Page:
bodies which do combine those functions. Some of them are called
local authorities, some are called government departments; indeed,
regulators are classed as non-ministerial government departments.
What is good for the goose is good for the gander. If it is important
for government departments to be specifically accountable to dedicated
Select Committees the same must be true, presumably, of a regulatory
system comprising a collection of non-ministerial government departments.
529. Just within the time available, I mentioned
the other level, which I think ties in very much with that because
Parliament obviously, if there is a committee, can ask questions
and extract the sort of information you are looking for, but one
of the points you are making as well is that there needs to be
greater transparency in terms of material made available and material
made available on a consistent basis. You have already referred
to the importance of the regulatory impact assessments and you
have already indicated a welcome for the direction one is going
in respect of that, but to what extent could there be greater
transparency on the part of regulators? You made the point that
agenda are not necessarily published and minutes are not necessarily
made available. What could be required of the regulator in terms
(Mr Latif) We are surprised that minutes
are not actually published from the authority. You do get the
minutes of the Bank of England's monetary policy being published.
So we would like there to be at least that level of transparency
in the actual process. I think at the moment we do not feel that
the structure itself of splitting the executive function is going
to resolve our situation in terms of how it all hangs together.
So I think we do need information coming out from the board level
to see what the strategic direction is and what the decisions
are. We are not talking about commercial individual company level
but the broad picture.
530. So there should be a change from the present
situation where it is up to the regulator to determine how much
is put in the public domain and that there should be some duty
placed on the regulator to put in the public domain certain material?
(Mr Latif) It is a vital part of this country's economy.
I mean, we are one of the biggest industries there is. So it is
surprising that that kind of information is not freely available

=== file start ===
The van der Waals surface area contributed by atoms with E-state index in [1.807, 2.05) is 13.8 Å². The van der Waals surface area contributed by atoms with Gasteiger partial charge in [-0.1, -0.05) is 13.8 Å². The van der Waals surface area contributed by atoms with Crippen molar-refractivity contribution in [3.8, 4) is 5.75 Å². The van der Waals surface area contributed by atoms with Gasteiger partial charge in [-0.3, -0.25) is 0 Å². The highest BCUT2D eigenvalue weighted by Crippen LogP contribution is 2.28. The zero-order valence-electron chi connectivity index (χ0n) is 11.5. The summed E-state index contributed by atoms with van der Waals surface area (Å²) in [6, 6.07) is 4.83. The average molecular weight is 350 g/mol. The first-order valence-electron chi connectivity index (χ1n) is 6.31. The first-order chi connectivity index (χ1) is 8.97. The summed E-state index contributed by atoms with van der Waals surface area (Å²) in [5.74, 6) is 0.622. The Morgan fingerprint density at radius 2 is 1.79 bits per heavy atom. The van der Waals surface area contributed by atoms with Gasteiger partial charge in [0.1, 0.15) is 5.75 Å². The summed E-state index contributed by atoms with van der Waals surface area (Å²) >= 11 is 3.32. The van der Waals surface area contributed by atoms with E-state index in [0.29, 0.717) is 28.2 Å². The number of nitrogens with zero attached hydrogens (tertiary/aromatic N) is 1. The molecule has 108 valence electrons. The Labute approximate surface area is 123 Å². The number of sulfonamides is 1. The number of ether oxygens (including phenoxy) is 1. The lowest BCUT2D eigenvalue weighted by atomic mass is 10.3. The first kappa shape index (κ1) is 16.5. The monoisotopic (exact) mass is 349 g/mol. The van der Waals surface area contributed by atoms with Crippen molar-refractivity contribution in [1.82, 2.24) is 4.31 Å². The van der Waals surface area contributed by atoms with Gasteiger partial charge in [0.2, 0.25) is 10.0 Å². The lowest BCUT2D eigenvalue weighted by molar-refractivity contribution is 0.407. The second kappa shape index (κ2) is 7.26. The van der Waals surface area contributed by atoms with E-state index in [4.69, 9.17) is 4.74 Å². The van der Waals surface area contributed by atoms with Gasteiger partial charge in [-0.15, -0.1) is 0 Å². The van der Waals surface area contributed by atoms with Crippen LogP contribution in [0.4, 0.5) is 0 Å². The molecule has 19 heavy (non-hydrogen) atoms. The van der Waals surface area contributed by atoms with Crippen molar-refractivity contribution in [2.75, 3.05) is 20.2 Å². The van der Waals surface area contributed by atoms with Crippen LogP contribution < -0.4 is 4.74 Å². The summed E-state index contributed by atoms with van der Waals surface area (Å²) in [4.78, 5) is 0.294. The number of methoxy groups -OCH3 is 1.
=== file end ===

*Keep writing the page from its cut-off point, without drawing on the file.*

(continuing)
(Dr Golby) My Lord, I do not think I can particularly
add to that. I think the Monetary Policy Committee and the way
that that reports its decision-making process is a very good example
which could be used here.
(Mr Barnard) I agree very much with what my colleagues
have said but I would just add a word of caution, which is that
it is not entirely clear that board-style approaches to regulation
are any more accountable than the old personal director-general
approaches to regulation of regulation. One of the reasons for
that is that regulators like Ofgem are given statutory power to
regulate their own procedure and make the rules of procedure,
and these tend to reserve only very substantial strategic items
for the consideration of the authority. That is what one would
expect but it does leave an awful lot to the executive machine
and it also makes it very difficult for the industries collectively
or as individual licensees to articulate a case directly to the
authority, qua authority. So one has to be careful, I think, about
the way in which the procedures of board-type structures in regulated
industries are provided for.
531. If I may come back to that. Miss Love,
is there anything you wanted to add?
(Miss Love) I think the only thing I would add would
be that in terms of the terms of reference and the areas that
each of the authority and Ofgem work in, if we could actually
have transparency in who has remit over which areas. That would
help us understand where the touch-points are within the organisation.
(Mr Latif) I just want to say more accessible as well.
At the moment we seem to not be allowed to talk to the authority
members. At the moment it seems to be a no-no. So accessibility
would be useful as well.
532. Just on the point Mr Barnard has raised,
which is quite important, it is one of the things we have been
looking at and various witnesses have raised it, the sort of individual
versus board argument, do I take it that the point you are making
is that you are drawing attention to, if you like, a downside
of having boards, which is not necessarily an argument for having
say an individual regulator, it is for putting mechanisms in place
to actually govern how the boards operate?
(Mr Barnard) Yes. For the avoidance of doubt, as we
said, it is not an argument for returning to personalised single
regulators; it is an argument, as you have just appreciated, for
proper structuring and proper mechanisms of procedure.
Chairman: Thank you very much. I think
we have covered the areas I identified in terms of accountability,
which is very much the core of our inquiry. As I said, the papers
you have put in to us are extremely helpful and we are grateful
to all of you for being here this afternoon and for answering
our questions. Thank you very much indeed.